“Black Regulation” in Japanese Schools.

By Wakaba Nakanishi


Every school has regulations to try and shape us to be the “same” as everyone else  in terms of appearance and behavior for a comfortable school life and to acquire proper behavior, to be normal. Really though?

Japanese society  has a reputation for being conforming: In the fast food restaurants, you have to return what you eat, tray etc yourself, and still there is an idea that married women do housework at home and men work outside. One area of societal conformity is school regulations. I am one who experienced school regulations in Japan till middle school.

Don’t bring a phone

The skirts must be below the knees

The socks and shoes must be sparkling white

The hair should not touch the shoulder and collar

These are the regulations that I had in middle school and also the most common ones. Maybe these may not be too strict. However, how about these regulations?

Students can not drink water during class.

Underwear must be white or flesh-colored.

If the hair is naturally curly or brown, it must be reported to school authorities.

Prohibition against any romantic relationship.

Without school permission, long sleeves in PE class even in winter is prohibited

These “Black Regulations” – unreasonable school rules that seem unacceptable in modern civil society adversely affect children’s health and dignity – has stirred discussion. Chiki Ogiue who is a critic says, there is belief that “Black Regulations” can make students survive in  unreasonable societies. A Japanese saying goes, “you must hit the nail that stands out” and it means one must beware of being different. Using fear, Japanese society strongly encourages conformity. However, before adults demand unreasonable expectations by cutting off the will of contemporary of young people and telling them “What to do” and “ It must be like this,” they should know that what they are doing debilitates youth.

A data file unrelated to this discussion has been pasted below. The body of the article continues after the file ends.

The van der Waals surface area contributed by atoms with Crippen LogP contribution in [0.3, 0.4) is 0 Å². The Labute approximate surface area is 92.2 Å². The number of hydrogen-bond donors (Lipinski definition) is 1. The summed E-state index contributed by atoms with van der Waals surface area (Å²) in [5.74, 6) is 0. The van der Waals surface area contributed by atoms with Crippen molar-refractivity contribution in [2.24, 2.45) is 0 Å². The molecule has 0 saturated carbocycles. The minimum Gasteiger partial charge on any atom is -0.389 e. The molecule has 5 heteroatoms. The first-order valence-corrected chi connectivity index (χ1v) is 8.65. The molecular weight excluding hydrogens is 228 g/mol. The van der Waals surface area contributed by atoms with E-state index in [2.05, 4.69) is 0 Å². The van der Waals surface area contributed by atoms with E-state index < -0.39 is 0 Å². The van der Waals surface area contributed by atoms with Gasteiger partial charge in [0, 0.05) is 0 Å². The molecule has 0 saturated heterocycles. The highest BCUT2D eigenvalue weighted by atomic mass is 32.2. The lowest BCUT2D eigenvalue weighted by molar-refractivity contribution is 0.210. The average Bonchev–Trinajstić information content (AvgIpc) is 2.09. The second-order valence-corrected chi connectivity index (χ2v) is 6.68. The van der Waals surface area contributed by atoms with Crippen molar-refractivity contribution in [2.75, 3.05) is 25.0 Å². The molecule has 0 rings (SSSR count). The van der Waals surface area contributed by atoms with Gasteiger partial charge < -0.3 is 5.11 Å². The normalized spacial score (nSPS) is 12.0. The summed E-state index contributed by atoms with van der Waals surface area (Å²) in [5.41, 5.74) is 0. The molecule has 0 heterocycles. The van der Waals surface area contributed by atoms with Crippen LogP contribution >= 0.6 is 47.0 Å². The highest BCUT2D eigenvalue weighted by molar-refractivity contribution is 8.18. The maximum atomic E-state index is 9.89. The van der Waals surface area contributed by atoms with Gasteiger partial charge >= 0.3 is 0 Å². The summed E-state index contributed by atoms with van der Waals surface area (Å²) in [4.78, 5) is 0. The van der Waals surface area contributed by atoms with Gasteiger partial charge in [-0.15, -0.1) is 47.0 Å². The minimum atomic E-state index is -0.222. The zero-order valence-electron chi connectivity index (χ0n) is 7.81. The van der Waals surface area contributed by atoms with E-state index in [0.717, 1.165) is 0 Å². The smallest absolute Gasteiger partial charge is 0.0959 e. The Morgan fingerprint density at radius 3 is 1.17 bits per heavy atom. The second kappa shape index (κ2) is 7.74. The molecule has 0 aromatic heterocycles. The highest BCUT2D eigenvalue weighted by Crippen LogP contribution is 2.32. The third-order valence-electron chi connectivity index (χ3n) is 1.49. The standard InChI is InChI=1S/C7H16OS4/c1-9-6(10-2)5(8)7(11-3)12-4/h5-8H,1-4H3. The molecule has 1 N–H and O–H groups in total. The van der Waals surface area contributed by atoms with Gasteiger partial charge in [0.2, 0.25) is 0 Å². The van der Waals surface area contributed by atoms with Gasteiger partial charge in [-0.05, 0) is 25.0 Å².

When we get into a college or company, these organizations say, “I want to have creative talent that is unique”. Is it possible for people to have uniqueness when they grew up being told to be the same as everyone? Since everyone is required to be uniformed, it is difficult and scary to be different from other people. Not only to get into a good college or company, but being honest with themselves will also be difficult for they have lived their lives conforming to societal expectations.Creative and individuality is stifled by Black Regulations.

I don’t think a lot of rules make a school better. I hope, schools will give freedom of choice for students so that students can be individuals and think for themselves. Japanese students have a voice that is ready to be heard – don’t let it be too late.


Works Cited

  1. 海津敦子 . “半数の中学が下着の色まで校則で指定!…アクティブラーニングと真逆?.”HuffPost Japan, HuffPost Japan, 20 Oct. 2016, www.huffingtonpost.jp/atsuko-kaizu/strict-school-rule_b_12553504.html.
  2. “司法における「ブラック校則」問題と、これからの政治の役割.” SYNODOS, SYNODOS, 13 Dec. 2017, Wed, synodos.jp/education/20797.

2 thoughts on ““Black Regulation” in Japanese Schools.

  1. Senior Editor Bailey B.

    This is a very thought-provoking and interesting article about a subject I didn’t know much about!

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